The conditions of the consumer-focused deal, which is a combination of loans and equity stakes, include refunds to customers, restoration of regional routes, and a pause on dividends and bonuses paid to shareholders and executives during the loan period. No explicit provisions about rehiring staff that were let go have been announced in the deal.
Canadian airlines employ around 70,000 people, according to Statistics Canada. A payroll information report found that the sector has cut nearly 26,000 jobs between January 2020 and 2021. For those who found themselves unlucky enough to be on the chopping block, it feels like the government simply isn’t doing enough to help out.
Laid-off cabin crew left behind in Air Canada deal, says union
The recently announced bailout, which comes amid negotiations between the government and other airlines, has not been well received by the union that represents the flight attendants. CUPE issued a statement claiming the deal “betrays the government’s commitment to support airline workers” affected by the pandemic.
“We had a commitment from the Trudeau government that any relief money for the airline sector would flow directly to support workers, and that commitment is not reflected in this agreement,” said CUPE National President Mark Hancock.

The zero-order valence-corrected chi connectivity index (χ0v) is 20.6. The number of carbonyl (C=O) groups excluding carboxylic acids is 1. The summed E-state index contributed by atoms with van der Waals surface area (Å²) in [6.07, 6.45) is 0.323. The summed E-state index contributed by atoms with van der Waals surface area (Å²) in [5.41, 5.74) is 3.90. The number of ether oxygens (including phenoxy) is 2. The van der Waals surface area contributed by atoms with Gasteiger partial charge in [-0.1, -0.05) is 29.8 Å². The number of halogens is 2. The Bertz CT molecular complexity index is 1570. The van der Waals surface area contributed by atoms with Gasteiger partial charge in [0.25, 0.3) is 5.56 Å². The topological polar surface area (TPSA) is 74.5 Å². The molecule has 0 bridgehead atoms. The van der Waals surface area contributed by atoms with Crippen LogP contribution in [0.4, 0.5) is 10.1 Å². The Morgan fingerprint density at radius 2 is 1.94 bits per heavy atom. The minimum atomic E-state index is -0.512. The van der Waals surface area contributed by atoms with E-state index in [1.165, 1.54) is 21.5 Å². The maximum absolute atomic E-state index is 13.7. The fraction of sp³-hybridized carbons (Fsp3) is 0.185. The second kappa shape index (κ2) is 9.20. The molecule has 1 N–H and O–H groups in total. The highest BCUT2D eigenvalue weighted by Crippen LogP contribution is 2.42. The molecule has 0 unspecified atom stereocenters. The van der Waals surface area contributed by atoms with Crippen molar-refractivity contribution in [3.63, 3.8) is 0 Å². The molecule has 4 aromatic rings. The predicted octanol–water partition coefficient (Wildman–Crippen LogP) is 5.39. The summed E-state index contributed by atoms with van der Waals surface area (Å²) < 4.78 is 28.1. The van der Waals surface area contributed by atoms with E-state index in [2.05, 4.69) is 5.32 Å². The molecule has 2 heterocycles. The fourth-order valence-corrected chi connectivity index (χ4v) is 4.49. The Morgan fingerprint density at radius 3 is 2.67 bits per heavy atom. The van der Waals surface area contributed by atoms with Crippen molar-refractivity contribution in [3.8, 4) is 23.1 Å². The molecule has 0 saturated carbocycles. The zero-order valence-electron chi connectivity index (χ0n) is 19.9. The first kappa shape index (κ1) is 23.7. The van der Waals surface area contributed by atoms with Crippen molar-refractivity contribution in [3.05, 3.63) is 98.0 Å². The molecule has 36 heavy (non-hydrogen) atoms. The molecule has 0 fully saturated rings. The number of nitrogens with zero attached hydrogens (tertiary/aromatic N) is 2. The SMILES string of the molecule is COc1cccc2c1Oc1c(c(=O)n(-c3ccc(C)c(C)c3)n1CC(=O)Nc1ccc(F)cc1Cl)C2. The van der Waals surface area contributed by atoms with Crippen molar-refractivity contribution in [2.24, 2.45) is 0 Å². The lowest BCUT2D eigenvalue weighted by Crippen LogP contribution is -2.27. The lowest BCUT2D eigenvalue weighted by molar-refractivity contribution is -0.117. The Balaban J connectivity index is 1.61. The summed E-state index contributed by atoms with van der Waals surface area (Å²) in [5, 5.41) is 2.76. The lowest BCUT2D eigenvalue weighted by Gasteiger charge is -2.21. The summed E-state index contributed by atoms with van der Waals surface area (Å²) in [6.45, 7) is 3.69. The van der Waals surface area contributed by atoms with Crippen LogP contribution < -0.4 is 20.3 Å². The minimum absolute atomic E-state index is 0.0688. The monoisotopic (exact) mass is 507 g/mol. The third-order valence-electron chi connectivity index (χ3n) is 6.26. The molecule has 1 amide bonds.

“This deal is exactly what we feared a deal cooked up behind closed doors would look like,” said Hancock. “It’s a year late, no transparency, and not nearly enough to support the thousands of flight attendants still reeling from the impacts of the pandemic.”
Wesley Lesosky, president of the Air Canada component of CUPE, said in the same press release that, while the deal brings stability to the company and union members still working at Air Canada, it leaves dismissed staff empty-handed.
“It’s tough to think this is what we waited 13 months for,” Lesosky said. “This announcement leaves over 7,500 of my members with no answers and no income supports.”
Louis-Philippe Deslauriers, 35, an ex-flight attendant at Air Canada, says the government has an opportunity to help unemployed airline staff directly by hiring those that have the skills to work in other industries.
“In Quebec, they’re looking for teachers and there’s a huge pool of talented employees [ex-airline staff] that are out there just waiting for … for something.”
Deslauriers tried his hand at nursing school but found it wasn’t the right fit. Now, he’s starting a call-centre job at a bank. Being in his 30s and wanting to put down roots is challenging, he says, when there’s career uncertainty.
“So it’s really like a 35-year-old having to be like, ‘Okay, now what, how am I going to recycle myself?’”
Even with a bailout, experts warn there’s a long road to recovery for the airline industry, and that only spells more uncertainty for its ex-employees who have found other work and made the shift into new careers.
Sood says she is unsure if she’ll be back to flying any time soon even though she has a five-year callback in her contract — which means that, within five years, Air Canada has to hire her back according to seniority before hiring new workers.
For Binks, who has only ever been a pilot, doing something else after spending 18 years in a career is a frightening prospect.
“I love my job, I love the industry, I want to continue to do this and so I’m going to try and continue to look for ways that I can go back to flying.”